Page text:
Hermit by S R White
It turns out that S R White is a Brit, however, since he moved to Australia years ago and Hermit is set there, I’ll claim it for my contribution to Southern Cross Crime Month, hosted by Kim at Reading Matters.
The book begins very early one morning with Dana Russo contemplating suicide.
This was her Day. The day Dana granted herself full permission to think about all this; to examine it and ask if she found herself wanting. Each day through the year she kept it as locked down and hidden away as she could/ Often, she failed. […] For this Day alone, she deliberately and overtly questioned from every angle if she wanted to live another year. If she was still asking at midnight, the contract was made: she would try to carry on until the next Day.
This Day she is closer than ever, she has her gun out, when her phone rings and won’t give up. She holsters the weapon and answers the phone, it’s her boss Bill. Dana is a police detective; they’ve found a dead body, and Mikey who should have been on call first is at the hospital with his son. It’s going to be a very long day.
The local police had answered a silent alarm from a general store in the bush between two towns. The body is that of the owner, Lou, who had been stabbed, straight up into his heart with a longish knife; they haven’t found the weapon yet. But they do have a suspect. A man was found in the store in a nearby aisle with blood on his hands. He told them his name, Nathan Whittler, but otherwise said nothing at all. He’d got a rucksack full of loot, and was wearing plastic bags over his shoes, got in through a window, it looks like a planned burglary gone wrong.
Luce back at the station is already checking out Nathan Whittler. Soon, the team discover that he disappeared fifteen years previously – just vanished into thin air. There is no trace of him anywhere. They have 24hrs before the state will insist he gets lawyered up to get him to talk, to find out where’s been, what he’s been doing, why he came back and was in Jensen’s store, and if he murdered Lou Cassavetes.
Bill decides he wants Dana to interrogate Whittler. If anyone can get him talking, Dana will be able to build that trust with some authority, Mikey would be too empathetic and risk Whittler clamming up. None of the team know that first thing that morning Dana was ready to take her own life. Can she remain mentally strong enough to last the day?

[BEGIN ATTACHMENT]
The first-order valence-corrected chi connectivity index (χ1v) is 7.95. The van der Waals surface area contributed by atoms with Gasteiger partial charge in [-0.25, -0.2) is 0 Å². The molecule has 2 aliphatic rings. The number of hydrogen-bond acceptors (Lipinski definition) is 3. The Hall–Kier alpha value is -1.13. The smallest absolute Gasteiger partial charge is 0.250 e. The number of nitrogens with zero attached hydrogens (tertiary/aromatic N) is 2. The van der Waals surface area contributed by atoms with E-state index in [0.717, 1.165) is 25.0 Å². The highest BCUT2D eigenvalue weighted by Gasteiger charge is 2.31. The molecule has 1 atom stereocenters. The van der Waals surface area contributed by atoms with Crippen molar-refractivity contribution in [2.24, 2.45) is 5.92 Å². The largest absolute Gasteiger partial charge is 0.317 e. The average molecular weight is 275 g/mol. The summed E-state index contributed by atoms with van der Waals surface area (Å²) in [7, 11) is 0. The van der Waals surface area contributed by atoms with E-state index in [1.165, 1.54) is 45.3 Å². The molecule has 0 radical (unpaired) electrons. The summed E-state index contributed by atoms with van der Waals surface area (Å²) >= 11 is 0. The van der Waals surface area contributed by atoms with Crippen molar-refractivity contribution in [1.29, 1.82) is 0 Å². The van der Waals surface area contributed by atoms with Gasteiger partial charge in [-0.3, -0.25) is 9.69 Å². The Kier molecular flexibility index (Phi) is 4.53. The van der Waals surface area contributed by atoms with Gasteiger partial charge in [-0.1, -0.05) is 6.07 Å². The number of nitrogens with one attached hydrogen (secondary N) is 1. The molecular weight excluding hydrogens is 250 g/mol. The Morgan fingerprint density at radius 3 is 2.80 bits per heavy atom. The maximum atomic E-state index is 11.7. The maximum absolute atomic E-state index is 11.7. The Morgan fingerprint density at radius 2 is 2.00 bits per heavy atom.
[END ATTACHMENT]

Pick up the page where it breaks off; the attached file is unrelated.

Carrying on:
The majority of this novel takes place in the police station during the rest of this Day, following the short sessions that Dana has with Whittler, Bill behind the glass; Luce, Rainer and Mikey doing the admin, phones and legwork. They have to ask if Lou had any enemies and whether his wife Megan has a motive for killing her husband. They need to track down Whittler’s relatives too if there are any and ask them about Nathan.
Bill was right to pick Dana. She is able to gradually get a few words out of Whittler despite his obvious terror of being around people. Slowly, tortuously for Dana who is suffering too, they begin to unpick the hermit’s home and work life before he took himself off-grid. As more information comes to light from Whittler himself and the team, a terrible picture begins to emerge, and it really begins to take a toll on her. Alongside the murder is the mystery of what has taken Dana to her own dark place…
Covering just one Day in 375 slowburn pages, a detective who is as damaged as her suspect, Hermit takes its time to reach the shocking conclusion. I was never less than gripped by the narrative, which cleverly reveals it secrets as the clock ticks on. It was amazing to see how much they manage to fit into one day between them, but it did start very early. It was most refreshing to see the close-knit team of detectives working together so well – something that reminded me of my current TV binge – Unforgotten – which is led by the wonderful Nicola Walker as DCI Cassie Stuart who, by the end of the third series, is nearly as damaged as Dana Russo.
As a police procedural, I enjoyed this one at least as much as other Aussie crime reads of recent years (see Jane Harper here and here, Chris Hammer here). It will be really interesting to see if White brings this team back for another investigation. If he does, I’ll happily read it. (9/10)
Source: Review copy – thank you. Headline, Sept 2020, 375 pages.
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